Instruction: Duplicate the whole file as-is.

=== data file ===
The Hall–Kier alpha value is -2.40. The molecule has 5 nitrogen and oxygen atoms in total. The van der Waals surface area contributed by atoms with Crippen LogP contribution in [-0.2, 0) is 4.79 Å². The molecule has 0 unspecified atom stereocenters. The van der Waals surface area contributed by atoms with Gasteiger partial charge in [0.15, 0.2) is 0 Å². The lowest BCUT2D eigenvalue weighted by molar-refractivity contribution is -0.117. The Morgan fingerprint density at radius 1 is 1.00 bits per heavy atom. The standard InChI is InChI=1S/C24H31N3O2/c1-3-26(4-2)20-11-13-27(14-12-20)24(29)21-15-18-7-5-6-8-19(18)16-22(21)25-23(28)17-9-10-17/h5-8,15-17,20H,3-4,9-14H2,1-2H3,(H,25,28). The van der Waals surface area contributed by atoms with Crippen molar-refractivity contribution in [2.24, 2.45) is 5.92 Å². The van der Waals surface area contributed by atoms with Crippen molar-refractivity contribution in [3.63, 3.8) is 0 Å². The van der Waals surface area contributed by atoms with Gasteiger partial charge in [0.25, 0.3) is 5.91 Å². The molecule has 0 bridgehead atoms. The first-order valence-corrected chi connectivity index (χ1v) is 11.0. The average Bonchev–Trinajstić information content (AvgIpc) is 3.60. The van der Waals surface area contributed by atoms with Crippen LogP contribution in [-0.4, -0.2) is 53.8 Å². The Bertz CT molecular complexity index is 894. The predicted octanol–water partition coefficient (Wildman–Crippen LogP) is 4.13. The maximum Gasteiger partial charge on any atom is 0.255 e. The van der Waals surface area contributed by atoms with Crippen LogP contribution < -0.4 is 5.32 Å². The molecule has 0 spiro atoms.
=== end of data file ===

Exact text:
The Hall–Kier alpha value is -2.40. The molecule has 5 nitrogen and oxygen atoms in total. The van der Waals surface area contributed by atoms with Crippen LogP contribution in [-0.2, 0) is 4.79 Å². The molecule has 0 unspecified atom stereocenters. The van der Waals surface area contributed by atoms with Gasteiger partial charge in [0.15, 0.2) is 0 Å². The lowest BCUT2D eigenvalue weighted by molar-refractivity contribution is -0.117. The Morgan fingerprint density at radius 1 is 1.00 bits per heavy atom. The standard InChI is InChI=1S/C24H31N3O2/c1-3-26(4-2)20-11-13-27(14-12-20)24(29)21-15-18-7-5-6-8-19(18)16-22(21)25-23(28)17-9-10-17/h5-8,15-17,20H,3-4,9-14H2,1-2H3,(H,25,28). The van der Waals surface area contributed by atoms with Crippen molar-refractivity contribution in [2.24, 2.45) is 5.92 Å². The van der Waals surface area contributed by atoms with Crippen molar-refractivity contribution in [3.63, 3.8) is 0 Å². The van der Waals surface area contributed by atoms with Gasteiger partial charge in [0.25, 0.3) is 5.91 Å². The molecule has 0 bridgehead atoms. The first-order valence-corrected chi connectivity index (χ1v) is 11.0. The average Bonchev–Trinajstić information content (AvgIpc) is 3.60. The van der Waals surface area contributed by atoms with Crippen LogP contribution in [-0.4, -0.2) is 53.8 Å². The Bertz CT molecular complexity index is 894. The predicted octanol–water partition coefficient (Wildman–Crippen LogP) is 4.13. The maximum Gasteiger partial charge on any atom is 0.255 e. The van der Waals surface area contributed by atoms with Crippen LogP contribution < -0.4 is 5.32 Å². The molecule has 0 spiro atoms.